The majority of the volumes were in stable condition with few interventive needs; however, volume 1, covering the meeting minutes from 1846 to 1856, required some structural reinforcement before it could be safely handled during digitization.
Volume 1 is an oversized book measuring 19.5” by 14”, and is 4” thick; it is bound in plum-colored leather, decorated in a style similar to one known as the Cambridge panel. The first volume begins with a transcribed version of James Smithson’s will and the Acts of Congress that created the Smithsonian Institution; after these items, the minutes of the Board of Regents meetings start, carefully written across penciled grid lines to ensure straight text.
Despite the overall fine condition of the volume, there were a few obstacles impeding its quick send-off to digitization. These were structural, based on the style and girth of the binding. As described above, the book is quite large and weighty, with heavy covers that stress the joint of the volume as the book is opened and closed. It also appears that when the book was made, the spine of the book was not fitted closely enough to the paper textblock; as a result, when the volume is opened, it wants to pull further than the textblock is able to move, causing the textblock to break at various points and leave loose pages. The book’s leather spine is heavily cracked, another result of the overlarge spine trying to open further than the textblock can. The stress of opening the book also caused the leather to break along the joints, particularly at the head of the front cover board where the joint is broken through completely. The headcap was heavily damaged as well, probably because it is a natural place to grip a book when removing it from the shelf; the leather was broken, exposing the heavy cord used to strengthen it, and revealing a large unsupported cavity that contributed to its damage.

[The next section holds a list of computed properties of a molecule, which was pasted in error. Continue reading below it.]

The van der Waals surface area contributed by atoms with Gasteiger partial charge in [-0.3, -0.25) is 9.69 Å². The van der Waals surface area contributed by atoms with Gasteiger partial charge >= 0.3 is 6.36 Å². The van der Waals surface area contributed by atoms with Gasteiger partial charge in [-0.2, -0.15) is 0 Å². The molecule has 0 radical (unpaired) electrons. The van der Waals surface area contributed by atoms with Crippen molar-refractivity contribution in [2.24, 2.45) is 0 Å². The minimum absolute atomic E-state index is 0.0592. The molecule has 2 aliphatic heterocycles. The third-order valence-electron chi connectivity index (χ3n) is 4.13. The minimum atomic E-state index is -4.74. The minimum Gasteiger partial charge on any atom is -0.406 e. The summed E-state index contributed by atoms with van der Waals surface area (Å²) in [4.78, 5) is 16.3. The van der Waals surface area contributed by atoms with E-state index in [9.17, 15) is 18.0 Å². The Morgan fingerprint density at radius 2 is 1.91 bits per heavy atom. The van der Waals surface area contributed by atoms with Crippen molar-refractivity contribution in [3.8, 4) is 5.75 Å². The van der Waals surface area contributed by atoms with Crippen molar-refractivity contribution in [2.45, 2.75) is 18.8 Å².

Attention was devoted first to the textblock, with some light surface cleaning. Loose pages were reattached with V-shaped Japanese paper hinges: one side of the V was adhered with wheat starch paste to the textblock and allowed to dry before pasting out the other side and laying the loose page atop it. This ensured that the page edges aligned properly. Once all loose pages were in place, the dilemma described above needed solving—how to connect the separated pieces of the textblock but allow the binding to open fully, preventing the textblock from breaking anew.
The solution arrived at is a modification of the V-shaped hinges. A W-shaped piece of Japanese paper, carefully scored and folded in advance, was created. This gusseted joint leaves the central peak of the W left free to flex across the opening of the book, distributing the stress and preventing future breaks. Each leg of the W was adhered in place along the spine edges of the pages facing across the break and left to dry under weight.
With textblock repairs completed, focus moved to the broken leather exterior. A simple but effective method of treatment, known as the Etherington hinge, was employed: strips of pre-colored Japanese paper, chosen to match the leather, were placed under the leather of the covers and of the spine to span the joint and adhered in place with wheat starch paste. Once this was set, the original leather was re-adhered atop the paper hinge. Slightly damaged endcaps can be repaired in a similar fashion.
The heavily damaged headcap needed more attention. As mentioned above, a large space inside the leather left the headcap without adequate support and resulted in significant damage. To fill this gap, a new core was created by wrapping the same Japanese paper used to repair the joints around a short length of linen thread; this was inserted beneath the leather on top of the original cord. A second, narrower one was created in the same manner to fill in the space left between the two cylindrical pieces, before re-adhering the original leather.